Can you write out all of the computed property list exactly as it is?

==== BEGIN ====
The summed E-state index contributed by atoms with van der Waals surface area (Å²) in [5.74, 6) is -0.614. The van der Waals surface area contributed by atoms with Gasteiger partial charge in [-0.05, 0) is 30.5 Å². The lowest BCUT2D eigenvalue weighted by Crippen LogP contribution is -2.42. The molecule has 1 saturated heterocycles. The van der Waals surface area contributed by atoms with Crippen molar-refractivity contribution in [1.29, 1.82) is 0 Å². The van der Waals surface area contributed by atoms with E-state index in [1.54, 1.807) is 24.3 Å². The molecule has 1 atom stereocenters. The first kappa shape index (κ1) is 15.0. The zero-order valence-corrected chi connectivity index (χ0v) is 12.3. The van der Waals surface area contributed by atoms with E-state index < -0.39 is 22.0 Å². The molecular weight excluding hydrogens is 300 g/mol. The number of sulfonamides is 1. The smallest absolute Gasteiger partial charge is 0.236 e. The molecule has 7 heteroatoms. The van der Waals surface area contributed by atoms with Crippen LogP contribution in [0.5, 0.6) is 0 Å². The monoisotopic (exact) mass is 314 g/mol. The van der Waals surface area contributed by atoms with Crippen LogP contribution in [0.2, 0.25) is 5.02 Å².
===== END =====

The summed E-state index contributed by atoms with van der Waals surface area (Å²) in [5.74, 6) is -0.614. The van der Waals surface area contributed by atoms with Gasteiger partial charge in [-0.05, 0) is 30.5 Å². The lowest BCUT2D eigenvalue weighted by Crippen LogP contribution is -2.42. The molecule has 1 saturated heterocycles. The van der Waals surface area contributed by atoms with Crippen molar-refractivity contribution in [1.29, 1.82) is 0 Å². The van der Waals surface area contributed by atoms with E-state index in [1.54, 1.807) is 24.3 Å². The molecule has 1 atom stereocenters. The first kappa shape index (κ1) is 15.0. The zero-order valence-corrected chi connectivity index (χ0v) is 12.3. The van der Waals surface area contributed by atoms with E-state index < -0.39 is 22.0 Å². The molecular weight excluding hydrogens is 300 g/mol. The number of sulfonamides is 1. The smallest absolute Gasteiger partial charge is 0.236 e. The molecule has 7 heteroatoms. The van der Waals surface area contributed by atoms with Crippen LogP contribution in [0.5, 0.6) is 0 Å². The monoisotopic (exact) mass is 314 g/mol. The van der Waals surface area contributed by atoms with Crippen LogP contribution in [0.2, 0.25) is 5.02 Å².